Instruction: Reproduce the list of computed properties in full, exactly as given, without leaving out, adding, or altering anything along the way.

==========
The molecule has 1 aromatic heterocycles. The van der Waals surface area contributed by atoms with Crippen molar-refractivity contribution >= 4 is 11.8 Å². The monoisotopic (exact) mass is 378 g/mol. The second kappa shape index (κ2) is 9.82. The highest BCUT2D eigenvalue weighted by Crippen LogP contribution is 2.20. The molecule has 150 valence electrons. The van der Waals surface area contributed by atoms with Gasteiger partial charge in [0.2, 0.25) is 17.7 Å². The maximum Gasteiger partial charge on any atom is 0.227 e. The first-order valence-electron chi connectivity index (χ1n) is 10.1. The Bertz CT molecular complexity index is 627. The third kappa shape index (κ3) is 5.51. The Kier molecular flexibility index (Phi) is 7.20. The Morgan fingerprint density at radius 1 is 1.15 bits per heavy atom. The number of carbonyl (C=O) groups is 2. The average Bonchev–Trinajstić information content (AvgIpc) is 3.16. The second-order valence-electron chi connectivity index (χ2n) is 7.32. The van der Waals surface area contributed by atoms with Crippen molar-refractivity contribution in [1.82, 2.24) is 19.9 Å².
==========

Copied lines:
The molecule has 1 aromatic heterocycles. The van der Waals surface area contributed by atoms with Crippen molar-refractivity contribution >= 4 is 11.8 Å². The monoisotopic (exact) mass is 378 g/mol. The second kappa shape index (κ2) is 9.82. The highest BCUT2D eigenvalue weighted by Crippen LogP contribution is 2.20. The molecule has 150 valence electrons. The van der Waals surface area contributed by atoms with Gasteiger partial charge in [0.2, 0.25) is 17.7 Å². The maximum Gasteiger partial charge on any atom is 0.227 e. The first-order valence-electron chi connectivity index (χ1n) is 10.1. The Bertz CT molecular complexity index is 627. The third kappa shape index (κ3) is 5.51. The Kier molecular flexibility index (Phi) is 7.20. The Morgan fingerprint density at radius 1 is 1.15 bits per heavy atom. The number of carbonyl (C=O) groups is 2. The average Bonchev–Trinajstić information content (AvgIpc) is 3.16. The second-order valence-electron chi connectivity index (χ2n) is 7.32. The van der Waals surface area contributed by atoms with Crippen molar-refractivity contribution in [1.82, 2.24) is 19.9 Å².